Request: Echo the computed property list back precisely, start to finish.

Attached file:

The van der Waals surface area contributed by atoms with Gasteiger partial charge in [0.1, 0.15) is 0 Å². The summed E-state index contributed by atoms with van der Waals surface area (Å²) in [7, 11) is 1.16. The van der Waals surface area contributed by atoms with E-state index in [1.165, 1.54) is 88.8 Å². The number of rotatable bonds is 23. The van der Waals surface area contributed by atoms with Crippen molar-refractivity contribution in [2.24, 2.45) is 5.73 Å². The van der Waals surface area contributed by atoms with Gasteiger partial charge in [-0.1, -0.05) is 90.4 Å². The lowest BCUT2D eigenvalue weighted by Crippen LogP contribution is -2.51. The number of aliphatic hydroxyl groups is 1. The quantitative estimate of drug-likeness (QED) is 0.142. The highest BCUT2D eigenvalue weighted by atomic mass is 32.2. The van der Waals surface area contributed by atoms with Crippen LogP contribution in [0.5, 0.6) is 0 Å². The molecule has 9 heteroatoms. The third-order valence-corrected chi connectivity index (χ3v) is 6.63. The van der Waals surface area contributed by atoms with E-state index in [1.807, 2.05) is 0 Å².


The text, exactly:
The van der Waals surface area contributed by atoms with Gasteiger partial charge in [0.1, 0.15) is 0 Å². The summed E-state index contributed by atoms with van der Waals surface area (Å²) in [7, 11) is 1.16. The van der Waals surface area contributed by atoms with E-state index in [1.165, 1.54) is 88.8 Å². The number of rotatable bonds is 23. The van der Waals surface area contributed by atoms with Crippen molar-refractivity contribution in [2.24, 2.45) is 5.73 Å². The van der Waals surface area contributed by atoms with Gasteiger partial charge in [-0.1, -0.05) is 90.4 Å². The lowest BCUT2D eigenvalue weighted by Crippen LogP contribution is -2.51. The number of aliphatic hydroxyl groups is 1. The quantitative estimate of drug-likeness (QED) is 0.142. The highest BCUT2D eigenvalue weighted by atomic mass is 32.2. The van der Waals surface area contributed by atoms with Crippen LogP contribution in [0.5, 0.6) is 0 Å². The molecule has 9 heteroatoms. The third-order valence-corrected chi connectivity index (χ3v) is 6.63. The van der Waals surface area contributed by atoms with E-state index in [1.807, 2.05) is 0 Å².